Page:VCH Surrey 1.djvu/433

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POLITICAL HISTORY of these years drawing together in the woods and in recesses of the Surrey hills, to listen to the desperate counsels of the wandering preachers who conducted the ramifications of discontent throughout England. Not only was the trouble not over with June ; it had begun before the actual rising. John Mylot of Mitcham received a pardon for treasons and felonies committed from May i to November i, 1381. In March, 1382, meetings of the discontented were still being held, and a new commission was issued to suppress rebels and to lead the armed force of the shire against them, directed to most of the same men as before with the addi- tions of the Bishop of Winchester and William Weston the new sheriff of Surrey. Again in December of the same year a similar commission was issued. Surrey in these years was much in the same state as Wexford and Wicklow in 1799 in a more dangerous state, and that is saying much, than Surrey was in 1830. Later in the reign of Richard II. the Queen Anne of Bohemia died in Surrey, at Sheen. Edward III. also had died there. But on the death of Queen Anne, Richard, not entirely sane in his grief, pulled down the royal house there. Henry V. rebuilt it, and founded at the same place the Carthusian house of Sheen, the last great royal monastic foundation of England. It was endowed with the estates of suppressed alien priories. In the time of his son history seems to repeat itself to the careless reader or to the diligent reader of the play of Henry VI. part ii. A popular insurrection from Kent, Sussex and Surrey invaded Southwark again in 1450, as in 1381, and passed the bridge into London. Jack Cade was perhaps a Surrey man by marriage and residence. Passing as Aylmer a physician, he had married the daughter of a gentleman at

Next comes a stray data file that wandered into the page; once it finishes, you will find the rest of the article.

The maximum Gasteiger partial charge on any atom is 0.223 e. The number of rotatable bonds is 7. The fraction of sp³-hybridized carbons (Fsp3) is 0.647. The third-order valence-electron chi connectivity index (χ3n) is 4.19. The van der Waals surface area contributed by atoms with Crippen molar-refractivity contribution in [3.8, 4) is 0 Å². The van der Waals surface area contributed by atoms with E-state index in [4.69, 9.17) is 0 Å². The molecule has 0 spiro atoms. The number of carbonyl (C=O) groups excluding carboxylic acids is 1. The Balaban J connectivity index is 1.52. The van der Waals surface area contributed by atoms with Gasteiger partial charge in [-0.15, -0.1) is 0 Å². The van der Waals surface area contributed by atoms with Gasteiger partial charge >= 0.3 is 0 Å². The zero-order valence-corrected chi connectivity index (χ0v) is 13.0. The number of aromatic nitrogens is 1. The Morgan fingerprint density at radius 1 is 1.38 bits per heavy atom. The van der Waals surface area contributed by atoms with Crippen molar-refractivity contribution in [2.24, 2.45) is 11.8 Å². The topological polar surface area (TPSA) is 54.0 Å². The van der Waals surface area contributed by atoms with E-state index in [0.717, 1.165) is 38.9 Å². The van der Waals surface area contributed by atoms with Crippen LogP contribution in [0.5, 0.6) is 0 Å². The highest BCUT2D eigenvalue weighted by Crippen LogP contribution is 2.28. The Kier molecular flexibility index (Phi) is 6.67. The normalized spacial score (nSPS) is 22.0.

• Taundede,' which is more like Tandridge than any Kentish name, and

as his land was confiscated on his attainder, she was perhaps an heiress. But Cade's insurrection was a political movement, not social, and was openly supported by landed gentry and corporate towns. A mixed multitude no doubt gathered round the rebels. A contemporary says : 'They kept no order among them, for as good was Jack Robin as John-a- Noke, for they were all as high as pigs' feet.' They took possession of Southwark, and Cade fixed his headquarters at the White Hart. It is written in the Paston Letters l how Sir John Fastolfe the old soldier, who lived in Southwark, meditated armed opposition to them, but was persuaded to send his servant Payn to them to try to induce them to disperse, and how Payn was nearly murdered, how Fastolfe's house was plundered, and how he was nevertheless accused of complicity with the rebels. Cade was at first allowed free passage over the bridge. After- wards the citizens, supported by soldiers from the Tower, held it against him, for he had neglected to secure it, and as usual it appeared that London could not be forced from the Surrey side. Then Cade broke open the Marshalsea, King's Bench and Clink prisons and plundered Southwark. The mass of his followers dispersed on promise of pardon, while he with the more desperate withdrew to Rochester. The counties 1 Paston Letters, No. 99, Mr. Gairdner's edition. 363